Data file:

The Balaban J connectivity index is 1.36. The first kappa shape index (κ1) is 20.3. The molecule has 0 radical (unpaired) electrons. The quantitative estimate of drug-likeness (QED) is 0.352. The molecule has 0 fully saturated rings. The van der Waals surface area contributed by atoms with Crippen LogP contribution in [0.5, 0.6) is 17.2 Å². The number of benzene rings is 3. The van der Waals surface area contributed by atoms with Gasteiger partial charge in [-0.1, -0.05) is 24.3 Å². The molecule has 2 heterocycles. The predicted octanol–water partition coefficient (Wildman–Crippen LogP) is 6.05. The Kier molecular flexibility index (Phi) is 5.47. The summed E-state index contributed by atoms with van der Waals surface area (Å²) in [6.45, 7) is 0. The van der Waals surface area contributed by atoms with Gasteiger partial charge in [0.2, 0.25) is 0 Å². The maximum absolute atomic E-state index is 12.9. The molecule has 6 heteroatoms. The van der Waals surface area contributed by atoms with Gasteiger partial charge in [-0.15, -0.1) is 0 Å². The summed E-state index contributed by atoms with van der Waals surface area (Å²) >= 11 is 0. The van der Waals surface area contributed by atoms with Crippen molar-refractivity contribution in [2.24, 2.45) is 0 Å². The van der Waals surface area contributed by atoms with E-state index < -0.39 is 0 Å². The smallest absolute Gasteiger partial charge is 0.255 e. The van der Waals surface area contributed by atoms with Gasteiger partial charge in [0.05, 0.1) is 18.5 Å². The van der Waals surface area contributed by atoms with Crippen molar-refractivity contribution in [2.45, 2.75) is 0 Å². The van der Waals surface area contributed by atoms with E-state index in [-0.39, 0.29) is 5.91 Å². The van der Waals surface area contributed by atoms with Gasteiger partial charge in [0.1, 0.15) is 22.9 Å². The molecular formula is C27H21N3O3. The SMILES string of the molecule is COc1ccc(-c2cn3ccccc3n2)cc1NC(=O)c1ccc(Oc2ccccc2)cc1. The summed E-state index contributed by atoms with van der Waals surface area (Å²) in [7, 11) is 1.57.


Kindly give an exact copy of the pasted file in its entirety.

The Balaban J connectivity index is 1.36. The first kappa shape index (κ1) is 20.3. The molecule has 0 radical (unpaired) electrons. The quantitative estimate of drug-likeness (QED) is 0.352. The molecule has 0 fully saturated rings. The van der Waals surface area contributed by atoms with Crippen LogP contribution in [0.5, 0.6) is 17.2 Å². The number of benzene rings is 3. The van der Waals surface area contributed by atoms with Gasteiger partial charge in [-0.1, -0.05) is 24.3 Å². The molecule has 2 heterocycles. The predicted octanol–water partition coefficient (Wildman–Crippen LogP) is 6.05. The Kier molecular flexibility index (Phi) is 5.47. The summed E-state index contributed by atoms with van der Waals surface area (Å²) in [6.45, 7) is 0. The van der Waals surface area contributed by atoms with Gasteiger partial charge in [0.2, 0.25) is 0 Å². The maximum absolute atomic E-state index is 12.9. The molecule has 6 heteroatoms. The van der Waals surface area contributed by atoms with Gasteiger partial charge in [-0.15, -0.1) is 0 Å². The summed E-state index contributed by atoms with van der Waals surface area (Å²) >= 11 is 0. The van der Waals surface area contributed by atoms with Crippen molar-refractivity contribution in [2.24, 2.45) is 0 Å². The van der Waals surface area contributed by atoms with E-state index < -0.39 is 0 Å². The smallest absolute Gasteiger partial charge is 0.255 e. The van der Waals surface area contributed by atoms with Gasteiger partial charge in [0.05, 0.1) is 18.5 Å². The van der Waals surface area contributed by atoms with Crippen molar-refractivity contribution in [2.45, 2.75) is 0 Å². The van der Waals surface area contributed by atoms with E-state index in [-0.39, 0.29) is 5.91 Å². The van der Waals surface area contributed by atoms with Gasteiger partial charge in [0.1, 0.15) is 22.9 Å². The molecular formula is C27H21N3O3. The SMILES string of the molecule is COc1ccc(-c2cn3ccccc3n2)cc1NC(=O)c1ccc(Oc2ccccc2)cc1. The summed E-state index contributed by atoms with van der Waals surface area (Å²) in [7, 11) is 1.57.